romothesavior wrote:bk1 wrote:Above, apl said that BJR does not cover duty of loyalty. In my class we were taught that BJR covers both duty of loyalty and duty of care.
See, I don't see how this is right. The types of Duty of Loyalty breaches we learned were self-dealing, corporate opportunities, and good faith (I guess, if I include it under Loyalty). The BJR doesn't apply to these, except under S 144(a) where the majority of the disinterested directors approve the allegedly self-interested transaction. Very strange.
Or maybe I'm wrong.
You are correct. The duty of loyalty is absolutely not protected by the BJR. It's absolutely not. The BJR says that the court will defer to decisions of the directors, the rationale being that the judge doesn't know anything about business so he can't determine whether a businessman took enough care in making X decision. I can't think of an example, but I would bet that there are a lot of decisions that an experienced CEO would make in about 1 second that would appear to a layman like myself to be really hard decisions that would require more thought.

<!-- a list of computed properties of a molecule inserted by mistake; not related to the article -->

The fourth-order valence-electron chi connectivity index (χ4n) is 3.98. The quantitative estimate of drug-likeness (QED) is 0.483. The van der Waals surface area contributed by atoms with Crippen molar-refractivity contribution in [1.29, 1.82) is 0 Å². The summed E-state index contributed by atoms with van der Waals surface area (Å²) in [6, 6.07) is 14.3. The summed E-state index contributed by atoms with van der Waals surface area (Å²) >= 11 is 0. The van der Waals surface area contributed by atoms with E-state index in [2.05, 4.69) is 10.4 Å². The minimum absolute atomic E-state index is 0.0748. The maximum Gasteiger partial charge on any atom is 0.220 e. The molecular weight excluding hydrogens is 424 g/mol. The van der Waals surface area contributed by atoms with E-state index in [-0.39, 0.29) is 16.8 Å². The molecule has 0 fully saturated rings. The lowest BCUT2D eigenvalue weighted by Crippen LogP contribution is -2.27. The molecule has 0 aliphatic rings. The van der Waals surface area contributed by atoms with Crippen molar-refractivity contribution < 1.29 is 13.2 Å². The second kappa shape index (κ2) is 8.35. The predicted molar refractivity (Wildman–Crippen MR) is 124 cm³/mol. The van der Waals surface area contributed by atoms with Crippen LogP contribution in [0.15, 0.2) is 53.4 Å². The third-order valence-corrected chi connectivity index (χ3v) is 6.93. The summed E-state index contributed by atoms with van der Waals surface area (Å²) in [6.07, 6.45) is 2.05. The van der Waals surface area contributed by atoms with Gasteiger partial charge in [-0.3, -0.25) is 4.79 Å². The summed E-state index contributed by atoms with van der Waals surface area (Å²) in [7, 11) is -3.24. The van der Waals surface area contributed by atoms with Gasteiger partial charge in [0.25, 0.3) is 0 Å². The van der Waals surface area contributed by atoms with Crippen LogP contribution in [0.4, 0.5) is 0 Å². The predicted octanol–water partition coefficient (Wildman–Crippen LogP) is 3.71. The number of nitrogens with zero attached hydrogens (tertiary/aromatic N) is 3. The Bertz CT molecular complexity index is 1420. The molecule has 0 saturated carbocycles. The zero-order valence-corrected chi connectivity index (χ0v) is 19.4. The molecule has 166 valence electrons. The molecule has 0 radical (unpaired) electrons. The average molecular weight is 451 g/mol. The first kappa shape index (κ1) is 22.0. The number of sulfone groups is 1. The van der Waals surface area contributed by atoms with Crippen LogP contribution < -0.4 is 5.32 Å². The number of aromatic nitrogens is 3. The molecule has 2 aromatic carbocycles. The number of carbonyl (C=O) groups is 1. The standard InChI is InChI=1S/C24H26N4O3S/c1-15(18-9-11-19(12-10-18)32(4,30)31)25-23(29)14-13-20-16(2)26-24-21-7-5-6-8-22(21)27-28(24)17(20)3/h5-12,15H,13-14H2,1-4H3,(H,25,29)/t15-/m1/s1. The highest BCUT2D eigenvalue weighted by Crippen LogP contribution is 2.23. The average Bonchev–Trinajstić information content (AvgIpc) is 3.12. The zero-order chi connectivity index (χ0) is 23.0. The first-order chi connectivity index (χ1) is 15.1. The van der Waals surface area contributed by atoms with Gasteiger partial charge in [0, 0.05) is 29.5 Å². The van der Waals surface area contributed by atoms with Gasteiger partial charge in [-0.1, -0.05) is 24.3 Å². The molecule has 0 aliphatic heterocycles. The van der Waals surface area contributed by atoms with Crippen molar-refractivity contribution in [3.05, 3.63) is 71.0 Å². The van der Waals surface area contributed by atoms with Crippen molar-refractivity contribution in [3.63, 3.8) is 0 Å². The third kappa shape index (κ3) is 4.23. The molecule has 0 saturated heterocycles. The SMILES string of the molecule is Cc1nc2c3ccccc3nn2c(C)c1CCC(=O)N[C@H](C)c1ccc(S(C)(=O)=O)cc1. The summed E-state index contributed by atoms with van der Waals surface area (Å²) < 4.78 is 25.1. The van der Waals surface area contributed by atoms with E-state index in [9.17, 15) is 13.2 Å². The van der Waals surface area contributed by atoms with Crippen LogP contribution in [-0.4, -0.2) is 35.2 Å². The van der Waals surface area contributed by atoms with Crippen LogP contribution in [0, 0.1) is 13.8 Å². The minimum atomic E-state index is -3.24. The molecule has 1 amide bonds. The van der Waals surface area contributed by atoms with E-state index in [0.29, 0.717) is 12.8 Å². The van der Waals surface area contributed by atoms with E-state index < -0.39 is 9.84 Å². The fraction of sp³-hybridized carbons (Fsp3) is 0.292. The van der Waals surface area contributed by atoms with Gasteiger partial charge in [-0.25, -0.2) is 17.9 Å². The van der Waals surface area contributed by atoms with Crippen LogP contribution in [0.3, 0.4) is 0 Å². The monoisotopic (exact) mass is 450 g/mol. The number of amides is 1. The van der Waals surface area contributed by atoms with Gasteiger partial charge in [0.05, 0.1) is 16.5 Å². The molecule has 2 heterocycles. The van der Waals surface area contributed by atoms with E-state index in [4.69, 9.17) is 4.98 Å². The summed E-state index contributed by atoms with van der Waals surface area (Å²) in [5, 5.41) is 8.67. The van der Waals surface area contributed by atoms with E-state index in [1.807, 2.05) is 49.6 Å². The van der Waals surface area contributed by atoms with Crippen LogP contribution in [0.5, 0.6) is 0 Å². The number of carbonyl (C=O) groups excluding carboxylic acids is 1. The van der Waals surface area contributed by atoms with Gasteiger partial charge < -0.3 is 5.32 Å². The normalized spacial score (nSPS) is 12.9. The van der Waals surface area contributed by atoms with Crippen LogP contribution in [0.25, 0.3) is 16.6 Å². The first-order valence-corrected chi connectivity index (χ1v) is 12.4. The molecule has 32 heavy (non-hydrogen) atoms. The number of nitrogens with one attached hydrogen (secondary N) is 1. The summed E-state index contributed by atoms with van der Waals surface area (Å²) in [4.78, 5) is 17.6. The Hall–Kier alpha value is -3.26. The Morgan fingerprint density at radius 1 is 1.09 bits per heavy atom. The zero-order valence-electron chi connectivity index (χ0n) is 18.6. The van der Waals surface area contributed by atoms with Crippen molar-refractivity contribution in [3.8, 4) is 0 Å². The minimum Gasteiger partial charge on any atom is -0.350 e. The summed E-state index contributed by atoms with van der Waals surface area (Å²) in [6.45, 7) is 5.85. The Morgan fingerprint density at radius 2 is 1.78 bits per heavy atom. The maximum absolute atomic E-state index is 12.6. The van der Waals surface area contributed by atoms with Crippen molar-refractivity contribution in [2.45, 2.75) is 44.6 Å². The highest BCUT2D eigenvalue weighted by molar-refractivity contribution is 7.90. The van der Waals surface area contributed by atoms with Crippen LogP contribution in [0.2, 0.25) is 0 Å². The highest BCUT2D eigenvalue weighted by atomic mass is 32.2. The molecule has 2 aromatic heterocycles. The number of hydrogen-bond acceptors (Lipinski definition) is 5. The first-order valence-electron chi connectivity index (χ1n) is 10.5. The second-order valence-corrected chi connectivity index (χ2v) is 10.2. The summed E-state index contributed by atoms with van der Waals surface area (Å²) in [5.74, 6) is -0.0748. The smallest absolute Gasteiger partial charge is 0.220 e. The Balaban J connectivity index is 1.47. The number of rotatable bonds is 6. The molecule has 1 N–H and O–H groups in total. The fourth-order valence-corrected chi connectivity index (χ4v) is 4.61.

Anyways, a pre-requisite for BJR protection is that there was no fraud, illegality, or conflict of interest (duty of loyalty breach).
The only time the BJR pops up in the duty of loyalty areas is the situation you mentioned. A director can get the board to ratify an interested director transaction under DE 144. The decision of the board to ratify is protected by the BJR.